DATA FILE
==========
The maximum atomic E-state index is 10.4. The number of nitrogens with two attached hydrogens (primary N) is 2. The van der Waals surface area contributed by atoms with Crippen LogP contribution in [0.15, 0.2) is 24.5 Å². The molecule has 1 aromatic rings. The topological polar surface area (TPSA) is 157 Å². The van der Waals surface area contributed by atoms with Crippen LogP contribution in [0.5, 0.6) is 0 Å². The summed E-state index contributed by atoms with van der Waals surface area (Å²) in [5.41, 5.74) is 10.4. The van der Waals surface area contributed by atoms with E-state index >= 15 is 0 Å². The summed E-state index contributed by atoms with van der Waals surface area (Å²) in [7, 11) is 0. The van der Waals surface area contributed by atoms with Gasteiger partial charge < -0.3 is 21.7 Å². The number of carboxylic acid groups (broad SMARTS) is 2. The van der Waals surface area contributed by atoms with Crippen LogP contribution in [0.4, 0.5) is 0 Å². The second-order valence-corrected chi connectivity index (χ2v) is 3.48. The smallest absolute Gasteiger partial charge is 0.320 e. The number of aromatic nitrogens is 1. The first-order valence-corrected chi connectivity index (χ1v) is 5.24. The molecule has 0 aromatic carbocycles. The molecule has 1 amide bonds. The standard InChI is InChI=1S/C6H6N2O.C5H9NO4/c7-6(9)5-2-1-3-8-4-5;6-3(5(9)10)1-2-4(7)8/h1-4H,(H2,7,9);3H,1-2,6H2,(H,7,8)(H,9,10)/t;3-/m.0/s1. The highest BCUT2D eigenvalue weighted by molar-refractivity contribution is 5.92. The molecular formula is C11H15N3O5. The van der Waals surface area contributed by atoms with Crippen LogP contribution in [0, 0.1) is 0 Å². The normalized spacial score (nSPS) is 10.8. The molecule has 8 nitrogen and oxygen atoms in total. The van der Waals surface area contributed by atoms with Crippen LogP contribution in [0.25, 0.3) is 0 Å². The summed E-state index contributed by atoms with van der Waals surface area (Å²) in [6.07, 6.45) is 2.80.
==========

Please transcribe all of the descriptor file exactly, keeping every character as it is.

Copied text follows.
The maximum atomic E-state index is 10.4. The number of nitrogens with two attached hydrogens (primary N) is 2. The van der Waals surface area contributed by atoms with Crippen LogP contribution in [0.15, 0.2) is 24.5 Å². The molecule has 1 aromatic rings. The topological polar surface area (TPSA) is 157 Å². The van der Waals surface area contributed by atoms with Crippen LogP contribution in [0.5, 0.6) is 0 Å². The summed E-state index contributed by atoms with van der Waals surface area (Å²) in [5.41, 5.74) is 10.4. The van der Waals surface area contributed by atoms with E-state index >= 15 is 0 Å². The summed E-state index contributed by atoms with van der Waals surface area (Å²) in [7, 11) is 0. The van der Waals surface area contributed by atoms with Gasteiger partial charge < -0.3 is 21.7 Å². The number of carboxylic acid groups (broad SMARTS) is 2. The van der Waals surface area contributed by atoms with Crippen LogP contribution in [0.4, 0.5) is 0 Å². The second-order valence-corrected chi connectivity index (χ2v) is 3.48. The smallest absolute Gasteiger partial charge is 0.320 e. The number of aromatic nitrogens is 1. The first-order valence-corrected chi connectivity index (χ1v) is 5.24. The molecule has 0 aromatic carbocycles. The molecule has 1 amide bonds. The standard InChI is InChI=1S/C6H6N2O.C5H9NO4/c7-6(9)5-2-1-3-8-4-5;6-3(5(9)10)1-2-4(7)8/h1-4H,(H2,7,9);3H,1-2,6H2,(H,7,8)(H,9,10)/t;3-/m.0/s1. The highest BCUT2D eigenvalue weighted by molar-refractivity contribution is 5.92. The molecular formula is C11H15N3O5. The van der Waals surface area contributed by atoms with Crippen LogP contribution in [0, 0.1) is 0 Å². The normalized spacial score (nSPS) is 10.8. The molecule has 8 nitrogen and oxygen atoms in total. The van der Waals surface area contributed by atoms with Crippen LogP contribution in [0.25, 0.3) is 0 Å². The summed E-state index contributed by atoms with van der Waals surface area (Å²) in [6.07, 6.45) is 2.80.